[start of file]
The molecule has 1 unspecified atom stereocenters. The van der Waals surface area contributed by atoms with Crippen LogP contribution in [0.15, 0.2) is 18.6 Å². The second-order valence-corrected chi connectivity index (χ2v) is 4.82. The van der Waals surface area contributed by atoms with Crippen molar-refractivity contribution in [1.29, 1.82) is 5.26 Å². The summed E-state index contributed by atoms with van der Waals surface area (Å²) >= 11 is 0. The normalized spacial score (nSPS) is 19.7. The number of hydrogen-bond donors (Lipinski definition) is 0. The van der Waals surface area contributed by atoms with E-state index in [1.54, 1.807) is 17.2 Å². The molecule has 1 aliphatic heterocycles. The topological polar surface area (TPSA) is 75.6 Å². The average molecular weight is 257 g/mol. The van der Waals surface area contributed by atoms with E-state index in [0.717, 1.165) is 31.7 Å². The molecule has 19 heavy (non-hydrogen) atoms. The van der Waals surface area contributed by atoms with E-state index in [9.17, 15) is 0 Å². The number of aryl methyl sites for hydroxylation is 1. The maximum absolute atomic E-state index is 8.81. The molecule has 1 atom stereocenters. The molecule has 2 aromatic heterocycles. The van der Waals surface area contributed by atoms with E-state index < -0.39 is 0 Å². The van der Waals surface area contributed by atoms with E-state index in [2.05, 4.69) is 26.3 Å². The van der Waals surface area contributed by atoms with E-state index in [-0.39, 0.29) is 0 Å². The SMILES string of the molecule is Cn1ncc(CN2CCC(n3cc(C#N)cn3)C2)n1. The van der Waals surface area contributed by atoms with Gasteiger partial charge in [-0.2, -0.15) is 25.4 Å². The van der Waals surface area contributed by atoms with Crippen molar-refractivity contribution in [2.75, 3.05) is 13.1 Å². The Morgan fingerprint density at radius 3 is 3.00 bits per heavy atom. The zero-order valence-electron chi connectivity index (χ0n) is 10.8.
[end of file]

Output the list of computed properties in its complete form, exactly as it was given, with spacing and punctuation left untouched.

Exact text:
The molecule has 1 unspecified atom stereocenters. The van der Waals surface area contributed by atoms with Crippen LogP contribution in [0.15, 0.2) is 18.6 Å². The second-order valence-corrected chi connectivity index (χ2v) is 4.82. The van der Waals surface area contributed by atoms with Crippen molar-refractivity contribution in [1.29, 1.82) is 5.26 Å². The summed E-state index contributed by atoms with van der Waals surface area (Å²) >= 11 is 0. The normalized spacial score (nSPS) is 19.7. The number of hydrogen-bond donors (Lipinski definition) is 0. The van der Waals surface area contributed by atoms with E-state index in [1.54, 1.807) is 17.2 Å². The molecule has 1 aliphatic heterocycles. The topological polar surface area (TPSA) is 75.6 Å². The average molecular weight is 257 g/mol. The van der Waals surface area contributed by atoms with E-state index in [0.717, 1.165) is 31.7 Å². The molecule has 19 heavy (non-hydrogen) atoms. The van der Waals surface area contributed by atoms with E-state index in [9.17, 15) is 0 Å². The number of aryl methyl sites for hydroxylation is 1. The maximum absolute atomic E-state index is 8.81. The molecule has 1 atom stereocenters. The molecule has 2 aromatic heterocycles. The van der Waals surface area contributed by atoms with E-state index < -0.39 is 0 Å². The van der Waals surface area contributed by atoms with E-state index in [2.05, 4.69) is 26.3 Å². The van der Waals surface area contributed by atoms with E-state index in [-0.39, 0.29) is 0 Å². The SMILES string of the molecule is Cn1ncc(CN2CCC(n3cc(C#N)cn3)C2)n1. The van der Waals surface area contributed by atoms with Gasteiger partial charge in [-0.2, -0.15) is 25.4 Å². The van der Waals surface area contributed by atoms with Crippen molar-refractivity contribution in [2.75, 3.05) is 13.1 Å². The Morgan fingerprint density at radius 3 is 3.00 bits per heavy atom. The zero-order valence-electron chi connectivity index (χ0n) is 10.8.